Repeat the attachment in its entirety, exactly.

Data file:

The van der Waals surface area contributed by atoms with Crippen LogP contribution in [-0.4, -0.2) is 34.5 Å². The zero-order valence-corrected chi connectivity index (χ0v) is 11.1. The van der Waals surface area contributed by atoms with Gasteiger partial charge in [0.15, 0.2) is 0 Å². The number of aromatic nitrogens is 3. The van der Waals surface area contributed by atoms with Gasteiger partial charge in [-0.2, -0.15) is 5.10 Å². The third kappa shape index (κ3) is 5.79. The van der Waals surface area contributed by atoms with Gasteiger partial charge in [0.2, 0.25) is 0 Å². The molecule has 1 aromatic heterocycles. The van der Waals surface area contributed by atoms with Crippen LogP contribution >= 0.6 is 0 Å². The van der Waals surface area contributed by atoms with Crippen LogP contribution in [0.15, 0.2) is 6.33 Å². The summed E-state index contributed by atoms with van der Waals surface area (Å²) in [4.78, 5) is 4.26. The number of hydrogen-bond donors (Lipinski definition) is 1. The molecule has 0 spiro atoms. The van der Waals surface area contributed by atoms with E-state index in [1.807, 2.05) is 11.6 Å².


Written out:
The van der Waals surface area contributed by atoms with Crippen LogP contribution in [-0.4, -0.2) is 34.5 Å². The zero-order valence-corrected chi connectivity index (χ0v) is 11.1. The van der Waals surface area contributed by atoms with Gasteiger partial charge in [0.15, 0.2) is 0 Å². The number of aromatic nitrogens is 3. The van der Waals surface area contributed by atoms with Gasteiger partial charge in [-0.2, -0.15) is 5.10 Å². The third kappa shape index (κ3) is 5.79. The van der Waals surface area contributed by atoms with Gasteiger partial charge in [0.2, 0.25) is 0 Å². The molecule has 1 aromatic heterocycles. The van der Waals surface area contributed by atoms with Crippen LogP contribution >= 0.6 is 0 Å². The van der Waals surface area contributed by atoms with Crippen LogP contribution in [0.15, 0.2) is 6.33 Å². The summed E-state index contributed by atoms with van der Waals surface area (Å²) in [4.78, 5) is 4.26. The number of hydrogen-bond donors (Lipinski definition) is 1. The molecule has 0 spiro atoms. The van der Waals surface area contributed by atoms with E-state index in [1.807, 2.05) is 11.6 Å².